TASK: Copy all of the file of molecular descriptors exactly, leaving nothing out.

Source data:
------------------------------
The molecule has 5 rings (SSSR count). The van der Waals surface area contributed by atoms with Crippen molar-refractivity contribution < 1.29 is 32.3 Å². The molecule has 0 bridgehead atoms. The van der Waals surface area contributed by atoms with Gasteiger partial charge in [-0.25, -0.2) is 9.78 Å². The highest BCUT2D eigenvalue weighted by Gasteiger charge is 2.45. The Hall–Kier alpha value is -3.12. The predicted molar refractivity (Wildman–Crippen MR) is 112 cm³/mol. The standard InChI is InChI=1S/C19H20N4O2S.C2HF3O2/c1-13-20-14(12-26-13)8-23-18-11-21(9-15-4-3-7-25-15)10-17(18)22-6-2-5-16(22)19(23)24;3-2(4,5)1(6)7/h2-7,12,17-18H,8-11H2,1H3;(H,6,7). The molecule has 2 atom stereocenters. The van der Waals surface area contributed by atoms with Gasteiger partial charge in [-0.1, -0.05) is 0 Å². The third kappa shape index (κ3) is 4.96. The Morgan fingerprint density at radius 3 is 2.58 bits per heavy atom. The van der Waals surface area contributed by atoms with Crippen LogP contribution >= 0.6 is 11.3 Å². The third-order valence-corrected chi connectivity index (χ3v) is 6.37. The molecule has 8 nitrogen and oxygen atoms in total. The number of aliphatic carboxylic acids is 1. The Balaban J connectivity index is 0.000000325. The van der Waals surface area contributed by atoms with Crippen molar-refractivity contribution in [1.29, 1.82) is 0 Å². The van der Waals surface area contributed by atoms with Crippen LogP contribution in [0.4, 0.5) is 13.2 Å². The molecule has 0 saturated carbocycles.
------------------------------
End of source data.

The molecule has 5 rings (SSSR count). The van der Waals surface area contributed by atoms with Crippen molar-refractivity contribution < 1.29 is 32.3 Å². The molecule has 0 bridgehead atoms. The van der Waals surface area contributed by atoms with Gasteiger partial charge in [-0.25, -0.2) is 9.78 Å². The highest BCUT2D eigenvalue weighted by Gasteiger charge is 2.45. The Hall–Kier alpha value is -3.12. The predicted molar refractivity (Wildman–Crippen MR) is 112 cm³/mol. The standard InChI is InChI=1S/C19H20N4O2S.C2HF3O2/c1-13-20-14(12-26-13)8-23-18-11-21(9-15-4-3-7-25-15)10-17(18)22-6-2-5-16(22)19(23)24;3-2(4,5)1(6)7/h2-7,12,17-18H,8-11H2,1H3;(H,6,7). The molecule has 2 atom stereocenters. The van der Waals surface area contributed by atoms with Gasteiger partial charge in [-0.1, -0.05) is 0 Å². The third kappa shape index (κ3) is 4.96. The Morgan fingerprint density at radius 3 is 2.58 bits per heavy atom. The van der Waals surface area contributed by atoms with Crippen LogP contribution >= 0.6 is 11.3 Å². The third-order valence-corrected chi connectivity index (χ3v) is 6.37. The molecule has 8 nitrogen and oxygen atoms in total. The number of aliphatic carboxylic acids is 1. The Balaban J connectivity index is 0.000000325. The van der Waals surface area contributed by atoms with Crippen molar-refractivity contribution in [1.29, 1.82) is 0 Å². The van der Waals surface area contributed by atoms with Crippen LogP contribution in [0.4, 0.5) is 13.2 Å². The molecule has 0 saturated carbocycles.